TITLE: Jamestown Rediscovery

ACCESS: http://www.apva.org/jr.html

The Association for Preservation of Virginia Antiquities has conducted archeological research on Jamestown Island since 1994. It maintains Jamestown Rediscovery as a source of information about the project.

The site is well organized, making it easy to find desired information. A section on "Findings" contains maps of the two main excavation areas with interactive links to information about significant discoveries and locations within each site. Another section has links to two online exhibits. One showcases the history of the project and many of the artifacts recovered, while the second illustrates techniques used by archeologists in performing their work. The site also contains a history of the Jamestown settlement with information on key figures and events including a historical timeline.

Links to research sources include a refereed e-journal, the Journal of the Jamestown Rediscovery Center. One link points to technical information about ceramics discovered at the site. Of particular interest to students are several interactive exercises illustrating how archeological research is performed. Finally, there is a link to information about the Jamestown 2007 Conference, a comparative historical and archaeological project conducted by a consortium of institutions and sites. Much of this information is limited but may be expected to grow as the project proceeds.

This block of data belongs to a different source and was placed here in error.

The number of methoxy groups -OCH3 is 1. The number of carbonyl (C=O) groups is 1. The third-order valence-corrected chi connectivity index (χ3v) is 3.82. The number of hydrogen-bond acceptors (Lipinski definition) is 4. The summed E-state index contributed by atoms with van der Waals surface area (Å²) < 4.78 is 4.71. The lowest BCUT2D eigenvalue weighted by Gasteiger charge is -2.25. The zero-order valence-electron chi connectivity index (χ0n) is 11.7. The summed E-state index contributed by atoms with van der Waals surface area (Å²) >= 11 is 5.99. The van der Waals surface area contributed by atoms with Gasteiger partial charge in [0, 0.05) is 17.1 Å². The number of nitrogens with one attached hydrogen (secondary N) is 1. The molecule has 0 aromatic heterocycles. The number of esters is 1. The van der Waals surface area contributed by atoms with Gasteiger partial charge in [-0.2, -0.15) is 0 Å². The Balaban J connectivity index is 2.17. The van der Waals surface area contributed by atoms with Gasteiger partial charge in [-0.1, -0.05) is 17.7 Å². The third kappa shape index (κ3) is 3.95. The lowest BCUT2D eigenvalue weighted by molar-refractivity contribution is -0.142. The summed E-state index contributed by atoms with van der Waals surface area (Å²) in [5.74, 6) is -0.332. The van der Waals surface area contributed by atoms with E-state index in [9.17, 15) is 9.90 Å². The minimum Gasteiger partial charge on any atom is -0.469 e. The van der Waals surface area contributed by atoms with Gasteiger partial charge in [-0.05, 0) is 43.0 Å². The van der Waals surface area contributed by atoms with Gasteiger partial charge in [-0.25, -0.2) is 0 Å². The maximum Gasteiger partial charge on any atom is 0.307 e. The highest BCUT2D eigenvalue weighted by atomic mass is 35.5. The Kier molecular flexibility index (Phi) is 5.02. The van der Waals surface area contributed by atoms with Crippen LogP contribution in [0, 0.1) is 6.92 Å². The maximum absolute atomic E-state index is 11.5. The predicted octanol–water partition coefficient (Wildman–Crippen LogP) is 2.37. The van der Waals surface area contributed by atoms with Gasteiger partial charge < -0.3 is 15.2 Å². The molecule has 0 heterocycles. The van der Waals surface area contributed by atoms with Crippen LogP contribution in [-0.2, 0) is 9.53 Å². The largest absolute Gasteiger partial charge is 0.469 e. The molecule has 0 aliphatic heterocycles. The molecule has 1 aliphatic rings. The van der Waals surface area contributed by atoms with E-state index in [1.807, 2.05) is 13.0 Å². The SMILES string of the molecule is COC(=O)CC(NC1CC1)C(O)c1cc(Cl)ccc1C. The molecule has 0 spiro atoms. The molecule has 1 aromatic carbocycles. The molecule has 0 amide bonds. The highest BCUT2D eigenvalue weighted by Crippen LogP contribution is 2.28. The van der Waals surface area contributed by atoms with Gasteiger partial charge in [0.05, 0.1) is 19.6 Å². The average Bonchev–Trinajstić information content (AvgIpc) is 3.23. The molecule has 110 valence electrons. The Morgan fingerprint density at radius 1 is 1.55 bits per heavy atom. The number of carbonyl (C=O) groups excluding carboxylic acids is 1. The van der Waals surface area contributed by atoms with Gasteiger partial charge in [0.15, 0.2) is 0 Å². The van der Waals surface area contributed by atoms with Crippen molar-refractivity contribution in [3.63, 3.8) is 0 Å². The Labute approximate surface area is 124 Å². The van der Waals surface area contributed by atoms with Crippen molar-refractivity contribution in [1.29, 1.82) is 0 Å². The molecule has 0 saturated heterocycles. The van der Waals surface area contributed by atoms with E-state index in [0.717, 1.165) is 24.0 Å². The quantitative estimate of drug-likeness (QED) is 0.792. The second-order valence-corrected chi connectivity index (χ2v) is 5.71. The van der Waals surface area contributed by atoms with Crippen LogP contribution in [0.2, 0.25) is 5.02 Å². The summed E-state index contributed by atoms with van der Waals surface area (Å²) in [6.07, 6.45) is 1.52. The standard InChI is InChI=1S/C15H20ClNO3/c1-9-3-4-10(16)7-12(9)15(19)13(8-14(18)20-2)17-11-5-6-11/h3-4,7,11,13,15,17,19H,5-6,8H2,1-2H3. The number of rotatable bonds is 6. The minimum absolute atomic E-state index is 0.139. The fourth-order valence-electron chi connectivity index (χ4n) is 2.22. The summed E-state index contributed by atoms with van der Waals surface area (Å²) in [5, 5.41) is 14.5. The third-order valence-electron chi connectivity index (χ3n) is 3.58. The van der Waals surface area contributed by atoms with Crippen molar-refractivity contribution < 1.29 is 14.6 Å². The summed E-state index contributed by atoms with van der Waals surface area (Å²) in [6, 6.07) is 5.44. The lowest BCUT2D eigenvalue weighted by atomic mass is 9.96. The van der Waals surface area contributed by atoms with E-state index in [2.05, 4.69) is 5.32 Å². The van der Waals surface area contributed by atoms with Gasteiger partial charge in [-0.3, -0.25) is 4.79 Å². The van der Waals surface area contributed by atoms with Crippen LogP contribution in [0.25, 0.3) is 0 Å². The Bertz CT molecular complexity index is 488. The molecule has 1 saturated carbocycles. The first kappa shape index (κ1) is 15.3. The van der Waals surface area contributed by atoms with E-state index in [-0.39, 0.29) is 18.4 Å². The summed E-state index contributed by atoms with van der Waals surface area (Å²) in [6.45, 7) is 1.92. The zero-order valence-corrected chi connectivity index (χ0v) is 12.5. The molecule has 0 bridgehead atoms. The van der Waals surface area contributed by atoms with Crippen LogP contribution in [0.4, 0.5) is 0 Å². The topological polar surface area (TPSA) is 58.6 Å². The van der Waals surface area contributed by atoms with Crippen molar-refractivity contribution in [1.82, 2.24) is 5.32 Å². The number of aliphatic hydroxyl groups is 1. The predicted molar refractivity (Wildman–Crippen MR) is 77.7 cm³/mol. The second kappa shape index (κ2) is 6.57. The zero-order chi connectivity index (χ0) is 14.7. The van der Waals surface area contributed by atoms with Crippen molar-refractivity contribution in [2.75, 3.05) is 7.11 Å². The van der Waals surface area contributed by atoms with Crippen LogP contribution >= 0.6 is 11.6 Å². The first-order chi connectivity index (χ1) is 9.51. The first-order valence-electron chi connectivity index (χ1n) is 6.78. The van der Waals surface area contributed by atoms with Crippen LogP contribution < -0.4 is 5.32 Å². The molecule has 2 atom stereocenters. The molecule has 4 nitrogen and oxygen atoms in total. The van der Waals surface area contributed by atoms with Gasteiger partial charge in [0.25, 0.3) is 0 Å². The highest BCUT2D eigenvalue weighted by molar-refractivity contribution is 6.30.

A number of publications are available from the Association via links to the online store. Also in the publications section are a series of interim field reports for the years 1994-1999. These can be downloaded in .pdf format and contain descriptions of the work done and major discoveries during each year. Contact information includes links to the parent organization, the staff office and the program director. Finally, a link to a donations page offers a way for interested users to provide financial contributions to the project.

Overall, the site is very nicely designed. More recent information is lacking although the site has a copyright date of 2003. For example, the interim field reports stop at 1999 and the two online exhibitions are derived from displays hosted during 1998 and 1999. The single online issue of the e-journal is dated January 2001. One wonders if the project is still as active as it was in the 1990s.

In spite of the lack of more recent material, the site will be useful for anyone interested in the history of early Jamestown or early colonial artifacts and culture.

Mark A. Stoffan
Western North Carolina Library Network
mstoffan@wncln.lib.unca.edu


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